Junior Amanda Brown is living with Postural Orthostatic Tachycardia Syndrome (POTS).
When Brown was a senior in high school, she was diagnosed with POTS. This heart condition makes a person’s blood pressure drop and heart race. The individual is likely to pass out as a result.
According to Brown, this syndrome is found in one out of every 10 females. The signs are different with every person. Brown said she gets lightheaded and does not remember anything a couple minutes before fainting.
According to mayoclinic.org, patients will usually grow out of the syndrome sometime in their 20s. The symptoms of this syndrome started when Brown was a child.
“My body rejected an illness that I had when I was little,” Brown said. “My immune system tried to fight it off, but I was so weak that my heart couldn’t keep up.”
Brown said when she first started experiencing symptoms, she would pass out anywhere from 10 to 50 times a day. So far on Northwestern’s campus she has only passed out twice.
“I don’t remember five minutes before I pass out,” Brown said. “It is random now, but was much more frequent when it first started.”
Brown said that the high school she attended and her community in Loveland, Colo., had a hard time dealing with her unusual situation.
“A lot of teachers thought I was on drugs. They didn’t understand,” Brown said. “The doctors thought that I was faking it because I had a normal resting heart rate.”
Since Brown has come to NW, her life has been different without her family close. She has to be with another person most of the day.
“I can’t do things by myself,” Brown said. “I always have to be with someone used to my condition.”
Freshman Hannah Tweadt, Brown’s roommate, said she was used to responding in emergency situations from her experience with disabled children. Tweadt has not yet witnessed any of Brown’s fainting.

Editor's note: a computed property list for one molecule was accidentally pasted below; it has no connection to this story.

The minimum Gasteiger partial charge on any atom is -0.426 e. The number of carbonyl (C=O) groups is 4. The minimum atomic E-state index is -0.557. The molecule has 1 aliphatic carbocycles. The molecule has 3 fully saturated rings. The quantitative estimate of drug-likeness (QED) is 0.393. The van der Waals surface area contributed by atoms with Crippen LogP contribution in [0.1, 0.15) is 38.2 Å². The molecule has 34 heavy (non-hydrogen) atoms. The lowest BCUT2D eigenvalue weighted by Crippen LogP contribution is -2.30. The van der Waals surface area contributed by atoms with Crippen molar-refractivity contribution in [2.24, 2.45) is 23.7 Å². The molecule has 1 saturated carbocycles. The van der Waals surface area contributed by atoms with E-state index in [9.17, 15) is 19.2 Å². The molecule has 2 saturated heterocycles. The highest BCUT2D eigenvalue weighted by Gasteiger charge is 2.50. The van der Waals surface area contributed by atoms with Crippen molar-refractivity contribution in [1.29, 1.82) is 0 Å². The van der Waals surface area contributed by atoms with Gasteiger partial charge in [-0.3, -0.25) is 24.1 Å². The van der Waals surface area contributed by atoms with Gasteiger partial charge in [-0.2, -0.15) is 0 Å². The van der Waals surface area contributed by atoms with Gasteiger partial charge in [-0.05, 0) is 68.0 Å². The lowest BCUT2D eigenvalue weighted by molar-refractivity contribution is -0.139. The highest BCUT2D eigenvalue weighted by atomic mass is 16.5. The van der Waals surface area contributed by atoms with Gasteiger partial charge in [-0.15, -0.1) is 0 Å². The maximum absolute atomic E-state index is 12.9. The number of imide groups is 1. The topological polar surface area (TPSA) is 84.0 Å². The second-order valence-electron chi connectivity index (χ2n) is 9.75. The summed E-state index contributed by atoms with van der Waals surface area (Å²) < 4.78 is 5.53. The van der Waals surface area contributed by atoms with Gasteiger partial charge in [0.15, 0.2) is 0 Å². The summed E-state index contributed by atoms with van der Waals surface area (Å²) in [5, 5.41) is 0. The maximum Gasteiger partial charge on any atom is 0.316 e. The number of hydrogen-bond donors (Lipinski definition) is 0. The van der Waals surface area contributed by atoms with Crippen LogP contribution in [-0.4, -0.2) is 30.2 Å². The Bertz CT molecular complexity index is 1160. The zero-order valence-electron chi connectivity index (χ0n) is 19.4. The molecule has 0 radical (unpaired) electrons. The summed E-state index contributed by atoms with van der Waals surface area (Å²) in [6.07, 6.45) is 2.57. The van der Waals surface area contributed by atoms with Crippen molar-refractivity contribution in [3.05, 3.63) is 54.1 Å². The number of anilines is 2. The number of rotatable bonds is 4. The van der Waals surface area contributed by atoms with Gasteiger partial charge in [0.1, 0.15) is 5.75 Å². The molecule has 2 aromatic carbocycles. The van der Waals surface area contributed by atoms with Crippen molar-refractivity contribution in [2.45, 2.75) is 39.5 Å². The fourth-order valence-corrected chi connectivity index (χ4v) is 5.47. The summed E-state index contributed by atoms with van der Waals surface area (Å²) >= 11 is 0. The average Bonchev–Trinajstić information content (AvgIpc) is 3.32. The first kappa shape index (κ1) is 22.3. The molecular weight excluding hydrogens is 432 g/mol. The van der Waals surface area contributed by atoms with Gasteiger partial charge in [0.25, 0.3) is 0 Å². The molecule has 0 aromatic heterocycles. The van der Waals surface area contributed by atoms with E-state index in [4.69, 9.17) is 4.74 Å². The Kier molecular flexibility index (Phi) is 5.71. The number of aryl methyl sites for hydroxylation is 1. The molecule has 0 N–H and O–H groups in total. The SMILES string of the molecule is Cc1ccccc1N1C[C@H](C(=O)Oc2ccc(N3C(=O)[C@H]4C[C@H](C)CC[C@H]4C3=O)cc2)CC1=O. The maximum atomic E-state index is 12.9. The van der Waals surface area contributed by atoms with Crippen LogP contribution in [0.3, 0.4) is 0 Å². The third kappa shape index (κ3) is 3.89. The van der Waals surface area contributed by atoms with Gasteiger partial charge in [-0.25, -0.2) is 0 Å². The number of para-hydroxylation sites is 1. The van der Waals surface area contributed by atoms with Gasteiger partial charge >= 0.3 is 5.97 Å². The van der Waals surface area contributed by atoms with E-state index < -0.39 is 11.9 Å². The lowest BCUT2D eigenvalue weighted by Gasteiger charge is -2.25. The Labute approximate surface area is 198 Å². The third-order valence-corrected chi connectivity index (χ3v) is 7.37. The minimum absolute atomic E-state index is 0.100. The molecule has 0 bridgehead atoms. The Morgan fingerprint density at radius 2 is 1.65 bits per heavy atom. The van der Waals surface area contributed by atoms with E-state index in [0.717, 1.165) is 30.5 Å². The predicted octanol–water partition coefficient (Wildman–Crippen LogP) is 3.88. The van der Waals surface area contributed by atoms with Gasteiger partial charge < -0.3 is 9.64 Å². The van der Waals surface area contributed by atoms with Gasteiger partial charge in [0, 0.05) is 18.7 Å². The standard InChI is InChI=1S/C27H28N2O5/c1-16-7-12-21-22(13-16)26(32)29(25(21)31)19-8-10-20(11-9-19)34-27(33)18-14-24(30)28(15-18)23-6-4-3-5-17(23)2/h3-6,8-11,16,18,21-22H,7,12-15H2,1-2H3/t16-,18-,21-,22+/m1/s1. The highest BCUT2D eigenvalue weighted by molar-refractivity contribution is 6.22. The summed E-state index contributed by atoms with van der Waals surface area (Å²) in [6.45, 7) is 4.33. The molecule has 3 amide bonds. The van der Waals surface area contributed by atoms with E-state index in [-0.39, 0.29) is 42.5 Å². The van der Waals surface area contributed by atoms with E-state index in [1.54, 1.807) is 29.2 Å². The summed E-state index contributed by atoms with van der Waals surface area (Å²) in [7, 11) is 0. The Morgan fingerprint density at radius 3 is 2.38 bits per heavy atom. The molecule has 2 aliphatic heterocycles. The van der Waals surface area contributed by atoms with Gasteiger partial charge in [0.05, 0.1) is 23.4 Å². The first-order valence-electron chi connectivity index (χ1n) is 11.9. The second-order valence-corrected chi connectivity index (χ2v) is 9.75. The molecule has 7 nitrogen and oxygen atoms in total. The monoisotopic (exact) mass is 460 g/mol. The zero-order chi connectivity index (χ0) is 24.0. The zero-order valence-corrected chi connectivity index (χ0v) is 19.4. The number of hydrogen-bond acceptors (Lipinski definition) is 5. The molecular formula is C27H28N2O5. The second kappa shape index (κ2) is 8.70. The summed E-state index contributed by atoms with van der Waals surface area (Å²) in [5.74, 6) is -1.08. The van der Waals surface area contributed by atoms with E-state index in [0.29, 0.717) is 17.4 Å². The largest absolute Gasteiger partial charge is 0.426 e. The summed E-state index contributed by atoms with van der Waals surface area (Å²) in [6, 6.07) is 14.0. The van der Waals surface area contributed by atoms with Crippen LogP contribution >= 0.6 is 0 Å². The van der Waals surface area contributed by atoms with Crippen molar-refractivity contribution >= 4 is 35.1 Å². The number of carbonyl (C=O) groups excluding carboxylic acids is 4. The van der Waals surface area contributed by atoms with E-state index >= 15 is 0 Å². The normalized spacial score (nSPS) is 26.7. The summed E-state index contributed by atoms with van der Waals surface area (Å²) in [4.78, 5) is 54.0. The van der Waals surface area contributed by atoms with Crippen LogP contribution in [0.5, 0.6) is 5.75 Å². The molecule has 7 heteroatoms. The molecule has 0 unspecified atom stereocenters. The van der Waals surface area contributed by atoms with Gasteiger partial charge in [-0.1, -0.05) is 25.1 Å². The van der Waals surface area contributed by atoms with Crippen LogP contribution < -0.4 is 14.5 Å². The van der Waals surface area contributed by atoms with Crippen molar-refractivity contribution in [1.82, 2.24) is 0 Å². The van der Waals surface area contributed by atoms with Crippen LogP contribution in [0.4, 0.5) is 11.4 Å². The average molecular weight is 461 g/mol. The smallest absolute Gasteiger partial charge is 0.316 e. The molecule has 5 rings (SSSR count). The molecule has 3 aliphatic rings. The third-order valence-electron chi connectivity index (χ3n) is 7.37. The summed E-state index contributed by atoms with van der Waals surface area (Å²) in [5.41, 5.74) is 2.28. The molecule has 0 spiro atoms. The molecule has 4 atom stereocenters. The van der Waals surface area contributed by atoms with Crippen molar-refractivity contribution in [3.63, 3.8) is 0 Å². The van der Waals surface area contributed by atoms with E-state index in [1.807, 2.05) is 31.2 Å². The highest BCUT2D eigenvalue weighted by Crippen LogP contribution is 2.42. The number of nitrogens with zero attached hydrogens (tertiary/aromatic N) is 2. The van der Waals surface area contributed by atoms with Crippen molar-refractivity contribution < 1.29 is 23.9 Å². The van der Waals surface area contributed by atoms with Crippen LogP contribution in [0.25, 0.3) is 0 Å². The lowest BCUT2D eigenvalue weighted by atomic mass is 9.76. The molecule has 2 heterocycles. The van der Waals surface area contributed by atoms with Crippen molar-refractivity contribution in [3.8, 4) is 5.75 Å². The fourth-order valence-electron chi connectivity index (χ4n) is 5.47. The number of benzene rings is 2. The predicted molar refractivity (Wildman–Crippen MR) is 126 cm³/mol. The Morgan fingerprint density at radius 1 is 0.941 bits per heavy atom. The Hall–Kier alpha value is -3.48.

“We make light of it, and when I know she has fainted earlier, I just leave her alone to rest,” Tweadt said. “I think it has made us closer. I’m dyslexic, so I know what it’s like to struggle and be at a disadvantage.”
Brown said the best way to react to her fainting is to roll her on her back, lift her legs and bend her knees.
“Just talk to me until I come to,” said Brown. “It is best to not have more than three people around.”
The biggest setback with this condition is subconsciously worrying, Brown said. She is allowed to have a driver’s license because the fainting only occurs when she is standing.
“I fear just getting out of bed some days when I’m not feeling well,” Brown said.
Brown said her condition is frustrating and disabling. More stress, whether mental or physical, brings on the symptoms.
“Some days I’m a normal kid, but other times I ask myself if doing what I want is even worth it,” Brown said. “Some mornings I feel sick, and I get migraines. If I don’t feel good for any reason, I’m definitely with someone.”
Brown said her most embarrassing moment was on high school awards night after she crossed the stage.
“The good part was that I was not accepting my award,” Brown said. “In the cafeteria of my junior college I fainted and was then known as ‘the girl who faints.’”
Softball has been a big part of Brown’s life, both while growing up and here at NW. Coaches of her high school team were not comfortable allowing her to play, and she has not played a game in three years. Brown said she hopes to get playing time at NW.
“Softball helps with my heart rate,”Brown said. “It makes my heart stronger, and it stabilizes my heart rate.”
Brown said that she had no faith in the beginning of her struggle.
“I didn’t understand why God would give me this if it would just keep me back in life,” Brown said. “As I began to read other people’s stories on the Internet, I realized that I could grow out of this, and it was only going to make me stronger.”
Since her diagnosis, Brown said her family has gotten closer, and her faith continues to grow stronger.
“I pray four times a day just to remind myself that God is still listening and I can get through this,” Brown said.
Brown said so far NW has been a blessing and an encouragement.
“I came to a Christian college because even though it’s hard to have my body do this, I want God to know I still believe in him.”